Artistic Practices of the Online Self

By: Fabiola Fortuna

23 May 2017, Roma Tre University

Two artists are ready to start their talks. One of them is standing in front of a bookstand, with – instead of a book – a smartphone and a tablet upon it. Behind her, videos and pictures are playing on a big screen. The last session of the ‘Fear and Loathing of the Online Self’ conference, entitled ‘Artistic Practices of the Online Self’, starts. This session is conducted by the artists and teachers Natalie Bookchin and Katherine Behar.

As is written on her website, Natalie Bookchin ‘is an artist whose recent multi-channel installations and films present harmonic and dissonant melodies of the shared self in an era of ubiquitous connectivity’. She shows us three of her works, that refer to the concept of ‘shared self’: each of them is based on the idea of a collection, an archive of content (videos, in this case) that the artist wants to keep together. To describe them a little bit, it can be useful to think about them as a gallery of pictures – moving pictures, of course – one next to the other, without any sort of separation; a stream of images, people, emotions. The people in the videos are doing, more or less, the same thing, or are talking about the same topic, etc. Each video is an entity that gets a new meaning by being connected to the others. The artist created her own montage, thinking about it as ‘a kind of propagation that I think my work had documented’; the aim of this series of works is ‘digging deep into results and kind of making connections and go beyond the connections made by algorithms’.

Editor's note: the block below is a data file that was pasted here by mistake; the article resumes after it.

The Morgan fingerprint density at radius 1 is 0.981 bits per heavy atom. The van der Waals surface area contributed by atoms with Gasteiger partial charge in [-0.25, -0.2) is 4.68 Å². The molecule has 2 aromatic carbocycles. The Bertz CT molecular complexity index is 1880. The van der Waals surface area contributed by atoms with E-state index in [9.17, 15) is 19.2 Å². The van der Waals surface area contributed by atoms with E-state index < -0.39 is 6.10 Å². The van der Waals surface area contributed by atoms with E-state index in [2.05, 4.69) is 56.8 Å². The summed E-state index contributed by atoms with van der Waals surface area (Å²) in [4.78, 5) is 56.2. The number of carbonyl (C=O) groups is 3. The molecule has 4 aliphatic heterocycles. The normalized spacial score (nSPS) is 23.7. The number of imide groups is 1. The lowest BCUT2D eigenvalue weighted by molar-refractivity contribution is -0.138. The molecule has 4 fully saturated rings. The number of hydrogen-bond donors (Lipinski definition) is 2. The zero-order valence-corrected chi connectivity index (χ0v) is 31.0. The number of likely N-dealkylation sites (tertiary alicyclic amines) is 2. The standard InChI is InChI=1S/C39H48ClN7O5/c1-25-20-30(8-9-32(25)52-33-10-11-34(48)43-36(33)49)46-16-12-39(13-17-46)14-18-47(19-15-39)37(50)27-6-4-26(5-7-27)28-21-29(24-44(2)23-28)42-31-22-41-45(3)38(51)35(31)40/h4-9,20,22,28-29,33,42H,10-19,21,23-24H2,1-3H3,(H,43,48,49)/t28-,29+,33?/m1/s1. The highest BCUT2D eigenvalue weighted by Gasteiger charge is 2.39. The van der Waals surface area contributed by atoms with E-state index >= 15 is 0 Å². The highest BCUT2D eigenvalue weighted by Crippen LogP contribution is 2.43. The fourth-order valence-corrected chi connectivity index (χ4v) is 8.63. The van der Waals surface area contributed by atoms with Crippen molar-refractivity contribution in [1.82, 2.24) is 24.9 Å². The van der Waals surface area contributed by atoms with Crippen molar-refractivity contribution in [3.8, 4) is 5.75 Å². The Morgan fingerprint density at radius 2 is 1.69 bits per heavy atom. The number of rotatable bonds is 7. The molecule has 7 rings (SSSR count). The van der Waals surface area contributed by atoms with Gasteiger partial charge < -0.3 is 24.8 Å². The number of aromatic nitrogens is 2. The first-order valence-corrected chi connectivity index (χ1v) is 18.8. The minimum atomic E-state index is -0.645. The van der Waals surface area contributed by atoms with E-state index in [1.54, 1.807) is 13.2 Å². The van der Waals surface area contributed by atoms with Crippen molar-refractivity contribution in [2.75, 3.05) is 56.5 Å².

Katherine Behar starts her talk saying that her work is normally focused on the disappearance of humans and making non-human entities come up to the scene; so, being at this conference and talking about the human identity online, is a challenge for her. Fortunately, she accepted the challenge and shares with us an analysis of predictive models of collecting and catching information about people online, using attributes that make our identities in real life – gender, race, sexual orientation, age and so on. These attributes are used to make us become objects, similar to others just because we have something in common. Following this logic, each attribute can be taken and analyzed separately and produce meaning – and money. With regards to this, the artist expressed the concept of ‘personalities without people’ through her work Autoresponder.exe. Behar also presented three amazing works that she made: Modeling Big Data, Data Entry and E-Waste, which are all about data: how we live with our own and other’s data online, how companies catch those data and use them to make a profit, etc; how they try to make objects from ourselves using those data, instead of knowing people as they really are with all their differences.

So, the risk – actually, in some cases, the damage is done already – is to become objects just because we express ourselves online. We should be careful.


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